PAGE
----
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Emma's Warby Deborah Scroggins
Aid makes itself out to be a practical enterprise, but in Africa at least it's romantics who do most of the work-incongruously, because Africa outside of books and movies is hard and unromantic. In Africa the metaphor is always the belly. "He is eating from that," Africans will say, and what they mean is that is how he gets his living. African politics, says the French scholar Jean-FranÃ§ois Bayart, is "the politics of the belly." The power of the proverbial African big man depends on his ability to feed his followers; his girth advertises the wealth he has to share. In Africa the first obligation of kinship is to share food; and yet, as the Nuer say, "eating is warring." They tell this story: Once upon a time Stomach lived by itself in the bush, eating small insects roasted in brush fire, for Man was created apart from Stomach. Then one day Man was walking in the bush and came across Stomach. Man put Stomach in its present place that it might feed there. When it lived by itself, Stomach was satisfied with small morsels of food, but now that Stomach is part of man, it craves more no matter how much it eats. That is why Stomach is the enemy of Man.
In Europe and North America, we have to look in the mirror to see Stomach. "Get in touch with your hunger," American diet counselors urge their clients. Hunger is an option. Like so much else in the West, it has become a question of vanity. That is why some in the West ask: Is it Stomach or Mirror that is the enemy of Man? And Africa-Africa is a mirror in which the West sees its big belly. The story of Western aid to Sudan is the story of the intersection of the politics of the belly and the politics of the mirror.
It's a story that began in the nineteenth century much as it seems to be ending in the twenty-first, with a handful of humanitarians driven by urges often half hidden even from themselves. The post-Enlightenment triumph of reason and science gave impetus to the Western conviction that it is our duty to show the planet's less fortunate how to live. But even in the heyday of colonialism, when Western idealists had a lot more firepower at their disposal, Africa's most memorable empire-builders tended to be those romantics and eccentrics whose openness to the irrational-to the emotions, to mysticism, to ecstasy-made them misfits in their own societies. And the colonials were riding the crest of a wave of Victorian enthusiasm to remake Africa in our own image. If the rhetoric of today's aid workers is equally grand, they in fact are engaged in a far less ambitious enterprise. With little money and no force backing them up, they are a kind of imperial rearguard, foot soldiers covering the retreat of a West worn down by the continent's stubborn and opaque vitality. They may be animated by many of the old impulses, idealistic and otherwise, but they have less confidence in their ability to see them through. It takes more than an ideal, even an unselfish belief in an ideal, to keep today's aid workers in place. Emma had some ideals, but it was romance that lured her to Africa.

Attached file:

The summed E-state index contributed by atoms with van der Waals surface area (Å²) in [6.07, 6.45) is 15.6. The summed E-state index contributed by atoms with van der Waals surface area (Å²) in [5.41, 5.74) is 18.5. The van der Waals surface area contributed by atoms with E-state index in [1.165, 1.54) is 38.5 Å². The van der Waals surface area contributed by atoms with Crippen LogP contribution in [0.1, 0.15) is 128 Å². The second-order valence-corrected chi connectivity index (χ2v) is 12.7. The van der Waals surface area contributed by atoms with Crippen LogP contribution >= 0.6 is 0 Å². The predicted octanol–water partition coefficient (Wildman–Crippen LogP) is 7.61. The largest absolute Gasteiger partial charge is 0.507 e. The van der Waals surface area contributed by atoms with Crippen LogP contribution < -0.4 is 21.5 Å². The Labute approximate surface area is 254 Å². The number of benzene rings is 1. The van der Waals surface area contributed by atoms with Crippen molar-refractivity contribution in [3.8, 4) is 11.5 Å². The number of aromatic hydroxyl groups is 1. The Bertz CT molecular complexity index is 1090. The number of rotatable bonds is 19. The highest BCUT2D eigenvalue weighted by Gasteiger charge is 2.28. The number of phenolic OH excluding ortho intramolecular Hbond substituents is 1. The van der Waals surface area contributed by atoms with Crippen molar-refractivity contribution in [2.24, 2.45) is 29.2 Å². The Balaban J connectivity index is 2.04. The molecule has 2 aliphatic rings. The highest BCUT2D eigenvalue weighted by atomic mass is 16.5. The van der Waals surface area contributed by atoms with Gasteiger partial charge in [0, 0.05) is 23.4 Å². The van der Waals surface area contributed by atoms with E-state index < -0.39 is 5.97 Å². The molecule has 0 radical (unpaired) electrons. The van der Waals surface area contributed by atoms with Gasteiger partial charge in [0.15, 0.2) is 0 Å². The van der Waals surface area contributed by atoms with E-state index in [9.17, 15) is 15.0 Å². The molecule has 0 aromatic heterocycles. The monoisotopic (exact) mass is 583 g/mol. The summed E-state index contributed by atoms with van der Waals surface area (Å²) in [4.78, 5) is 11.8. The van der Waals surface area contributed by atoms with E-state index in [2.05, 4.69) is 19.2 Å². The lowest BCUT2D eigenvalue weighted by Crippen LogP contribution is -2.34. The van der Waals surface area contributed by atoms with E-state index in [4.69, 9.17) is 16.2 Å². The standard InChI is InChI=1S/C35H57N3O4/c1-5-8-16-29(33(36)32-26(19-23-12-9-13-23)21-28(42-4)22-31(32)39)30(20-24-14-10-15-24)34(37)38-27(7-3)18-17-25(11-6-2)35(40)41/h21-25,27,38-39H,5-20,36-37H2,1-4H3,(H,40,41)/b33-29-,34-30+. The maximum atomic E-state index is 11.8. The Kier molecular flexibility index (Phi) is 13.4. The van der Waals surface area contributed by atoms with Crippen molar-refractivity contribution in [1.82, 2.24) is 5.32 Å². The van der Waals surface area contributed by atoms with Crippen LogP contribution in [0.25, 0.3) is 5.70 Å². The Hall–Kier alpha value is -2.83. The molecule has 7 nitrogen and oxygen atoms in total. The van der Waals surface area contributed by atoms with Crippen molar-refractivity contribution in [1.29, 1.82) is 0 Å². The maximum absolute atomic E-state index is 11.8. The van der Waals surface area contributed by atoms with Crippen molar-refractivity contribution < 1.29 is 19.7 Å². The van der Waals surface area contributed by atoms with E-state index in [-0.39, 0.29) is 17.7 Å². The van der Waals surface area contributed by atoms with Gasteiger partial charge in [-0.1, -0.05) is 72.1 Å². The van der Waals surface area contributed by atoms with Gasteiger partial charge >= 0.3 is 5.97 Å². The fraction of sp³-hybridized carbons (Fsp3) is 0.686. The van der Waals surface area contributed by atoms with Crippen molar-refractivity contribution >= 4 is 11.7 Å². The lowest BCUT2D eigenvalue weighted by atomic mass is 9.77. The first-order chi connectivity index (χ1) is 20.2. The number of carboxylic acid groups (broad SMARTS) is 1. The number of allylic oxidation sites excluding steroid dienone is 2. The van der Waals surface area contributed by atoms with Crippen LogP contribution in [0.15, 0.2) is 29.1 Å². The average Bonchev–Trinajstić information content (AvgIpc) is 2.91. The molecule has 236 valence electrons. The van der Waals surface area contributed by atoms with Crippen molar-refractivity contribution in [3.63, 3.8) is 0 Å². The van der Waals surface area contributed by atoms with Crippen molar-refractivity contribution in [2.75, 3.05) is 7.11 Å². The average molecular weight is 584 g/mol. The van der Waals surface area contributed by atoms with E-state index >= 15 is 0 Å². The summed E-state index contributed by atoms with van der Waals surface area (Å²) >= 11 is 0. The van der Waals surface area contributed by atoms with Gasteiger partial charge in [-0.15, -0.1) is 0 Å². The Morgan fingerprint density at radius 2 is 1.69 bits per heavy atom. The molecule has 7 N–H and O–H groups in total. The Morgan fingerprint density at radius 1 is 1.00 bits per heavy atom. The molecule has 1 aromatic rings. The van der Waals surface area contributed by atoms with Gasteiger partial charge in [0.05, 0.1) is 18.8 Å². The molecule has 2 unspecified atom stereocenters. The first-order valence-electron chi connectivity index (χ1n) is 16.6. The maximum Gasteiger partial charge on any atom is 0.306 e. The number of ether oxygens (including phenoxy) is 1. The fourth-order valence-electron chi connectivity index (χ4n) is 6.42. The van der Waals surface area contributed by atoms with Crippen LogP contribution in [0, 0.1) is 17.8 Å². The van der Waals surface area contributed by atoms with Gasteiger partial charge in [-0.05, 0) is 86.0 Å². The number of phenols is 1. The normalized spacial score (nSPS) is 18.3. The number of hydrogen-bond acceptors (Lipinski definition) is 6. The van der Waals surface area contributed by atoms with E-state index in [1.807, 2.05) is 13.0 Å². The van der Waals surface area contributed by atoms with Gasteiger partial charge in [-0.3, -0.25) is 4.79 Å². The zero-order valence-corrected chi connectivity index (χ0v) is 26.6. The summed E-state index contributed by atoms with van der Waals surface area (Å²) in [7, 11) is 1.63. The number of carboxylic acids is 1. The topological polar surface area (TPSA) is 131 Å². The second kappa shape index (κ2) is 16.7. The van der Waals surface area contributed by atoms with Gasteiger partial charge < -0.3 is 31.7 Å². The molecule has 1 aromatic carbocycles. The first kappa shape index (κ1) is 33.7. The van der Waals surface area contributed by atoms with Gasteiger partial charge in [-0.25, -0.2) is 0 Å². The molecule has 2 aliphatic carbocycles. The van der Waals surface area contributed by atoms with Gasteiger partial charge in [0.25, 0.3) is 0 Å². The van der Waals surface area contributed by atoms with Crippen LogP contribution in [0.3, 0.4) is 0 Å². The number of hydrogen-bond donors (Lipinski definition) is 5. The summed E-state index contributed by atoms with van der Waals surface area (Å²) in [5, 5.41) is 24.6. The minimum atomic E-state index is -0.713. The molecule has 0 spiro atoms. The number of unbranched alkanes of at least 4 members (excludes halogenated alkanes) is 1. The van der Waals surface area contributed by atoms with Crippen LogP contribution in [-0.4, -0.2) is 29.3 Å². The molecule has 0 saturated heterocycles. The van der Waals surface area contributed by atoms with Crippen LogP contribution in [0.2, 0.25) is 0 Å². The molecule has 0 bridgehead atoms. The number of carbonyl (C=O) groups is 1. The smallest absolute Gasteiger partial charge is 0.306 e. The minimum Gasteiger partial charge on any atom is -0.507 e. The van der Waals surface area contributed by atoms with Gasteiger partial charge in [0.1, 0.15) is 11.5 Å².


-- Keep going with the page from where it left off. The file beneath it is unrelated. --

She was born in India, where her parents, Maggie and Julian McCune, had met and married in 1962, and the direction of her life, like theirs, was pounded and shaped by the ebbing tide of the British Empire. Maggie, a trim and crisp former secretary, still calls herself an ex-colonial, though the sun was already setting on colonialism when she was born in 1942 in Assam. She published a memoir in 1999 called Til the Sun Grows Cold about her relationship with Emma. The child of a loveless marriage between a British tea planter and an Australian showgirl who met on board a wartime ship, Maggie spent a lonely colonial childhood as a paying guest at various English homes and boarding schools. Emma's father, Julian-or "Bunny," as Maggie called him-was an Anglo-Irish engineer who had knocked around Britain's colonies for at least a decade before he and Maggie settled down in Assam.
Theirs was an unfortunate match from the start. Maggie, shy and wounded, was only twenty-one when she was introduced to Julian on a visit to her father in India. She married him, she admits in her book, mainly to escape England and the hard-drinking mother whose theatrics she despised. With depths of neediness her husband never seems to have fathomed, she wanted nothing more than to bring up lots of children in the safe and conventional family she felt she had been denied as a child. Julian, fourteen years older, was a charming sportsman who thrived on admiration. He also liked his whiskey. He seems to have been unprepared to bear any responsibilities beyond excelling at shirkar, the hunting and fishing beloved of British colonial administrators in India. Perhaps their marriage might have survived if they had been able to stay in India, where Julian, simply by virtue of being an Englishman who had attended some well-known public schools, was able to provide the luxurious lifestyle they had both come to expect.